Former Senior Demographer
(August 2008) Immigration and higher fertility among minorities have put the United States on a path to become “majority-minority,” when less than 50 percent of the population will be non-Hispanic white. Racial and ethnic minorities,1 which currently account for one-third of the U.S. population, are projected to reach 50 percent by 2050. But new 2007 estimates from the U.S. Census Bureau show that about 10 percent (302) of the country’s 3,141 counties have already passed that mark.
Another 218 counties have reached the “tipping point” toward becoming majority-minority in the next few years: Between 40 percent and 50 percent of the population in those counties are minorities.
Majority-minority counties come in all types—from large counties in major metropolitan areas (such as the Bronx in New York City) to small rural counties (such as Todd County in South Dakota). The counties are highly concentrated in certain parts of the country (see Map 1)—in particular, the Southeast, the Southwest (especially along the Mexican border), central and Southern California, parts of the rural Great Plains, most of Alaska, and Hawaii.
In most majority-minority counties, a single minority group makes up more than 50 percent of the county population. But different minority groups are predominant in different areas of the country. For example, most of majority-minority counties in the Southeast are African American. Counties that are majority Hispanic are largely in the Southwest, as well as in southern Florida and parts of California. And American Indians are the majority group in several counties in Alaska, the Great Plains, and the “four corners” area of Arizona, New Mexico, and Utah—many of which house reservations and trust lands. In other cases, the combination of two or more minority groups creates a majority-minority county. In 109 of the 302 majority-minority counties, no single minority group was a numerical majority.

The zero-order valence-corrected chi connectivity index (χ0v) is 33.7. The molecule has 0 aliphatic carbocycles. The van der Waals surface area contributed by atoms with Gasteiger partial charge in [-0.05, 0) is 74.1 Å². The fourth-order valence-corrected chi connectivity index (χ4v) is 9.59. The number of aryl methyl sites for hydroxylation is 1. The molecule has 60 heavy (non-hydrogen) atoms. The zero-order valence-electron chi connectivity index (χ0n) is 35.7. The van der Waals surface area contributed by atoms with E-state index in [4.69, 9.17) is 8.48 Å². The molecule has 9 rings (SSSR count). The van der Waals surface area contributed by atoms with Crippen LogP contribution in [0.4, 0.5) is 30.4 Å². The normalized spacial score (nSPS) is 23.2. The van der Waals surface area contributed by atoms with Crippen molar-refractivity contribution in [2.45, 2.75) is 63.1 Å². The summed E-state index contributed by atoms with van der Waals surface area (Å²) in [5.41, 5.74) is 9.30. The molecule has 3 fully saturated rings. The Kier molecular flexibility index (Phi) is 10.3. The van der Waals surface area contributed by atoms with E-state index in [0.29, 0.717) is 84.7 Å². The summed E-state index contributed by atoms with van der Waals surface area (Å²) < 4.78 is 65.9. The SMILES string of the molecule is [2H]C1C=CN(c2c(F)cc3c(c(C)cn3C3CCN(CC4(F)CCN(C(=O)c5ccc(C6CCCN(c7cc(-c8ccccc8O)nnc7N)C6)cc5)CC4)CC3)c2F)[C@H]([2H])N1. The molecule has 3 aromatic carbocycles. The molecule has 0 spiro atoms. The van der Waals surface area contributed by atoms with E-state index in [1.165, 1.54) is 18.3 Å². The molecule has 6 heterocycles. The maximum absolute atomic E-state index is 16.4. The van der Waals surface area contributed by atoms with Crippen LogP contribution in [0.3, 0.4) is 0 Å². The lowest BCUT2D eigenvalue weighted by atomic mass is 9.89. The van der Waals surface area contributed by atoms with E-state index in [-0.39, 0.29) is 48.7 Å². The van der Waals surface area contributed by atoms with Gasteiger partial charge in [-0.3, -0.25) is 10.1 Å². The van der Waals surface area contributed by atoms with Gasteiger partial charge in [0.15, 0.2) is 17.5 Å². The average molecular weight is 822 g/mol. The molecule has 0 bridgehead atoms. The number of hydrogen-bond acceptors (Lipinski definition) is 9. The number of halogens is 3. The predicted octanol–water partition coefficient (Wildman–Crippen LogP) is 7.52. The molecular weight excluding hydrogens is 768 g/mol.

Children and youth have long been at the forefront of the country’s increasing racial and ethnic diversity. By looking at the racial and ethnic composition of youth, we get a glimpse of what the U.S. working-age population might look like in 20 years if current trends continue. In 2007, 43 percent of people under age 20 were racial and ethnic minorities, and there were 489 counties—about one in seven counties nationwide—where minorities made up at least 50 percent of the youth population. An additional 274 counties had minority youth populations between 40 percent and 50 percent, meaning that minority youth make up at least 40 percent of the under-20 population in nearly one in four counties (see Map 2, page 2 of PDF).
The growth in majority-minority counties is significant from an economic and policy standpoint also. Median household income was below $30,000 in 43 percent of the 302 counties identified as majority-minority in 2007, according to the latest Census Bureau estimates.2 Moreover, in 66 percent of majority-minority counties, at least one in five residents was poor.3 In the coming years, economic conditions could deteriorate in counties with growing minority concentrations unless opportunities in these areas improve.
Kelvin Pollard is a senior demographer at the Population Reference Bureau. Mark Mather is associate vice president for Domestic Programs at PRB.
- Minorities include blacks, Hispanics, American Indians, Asians, Pacific Islanders, and people of mixed race.
- The median household income was $46,242 in 2005. All income and poverty data come from the U.S. Census Bureau’s Small Area Income and Poverty Estimates program, which is the most recent source of such data for every county in the United States.
- The national poverty rate was 13.3 percent in 2005.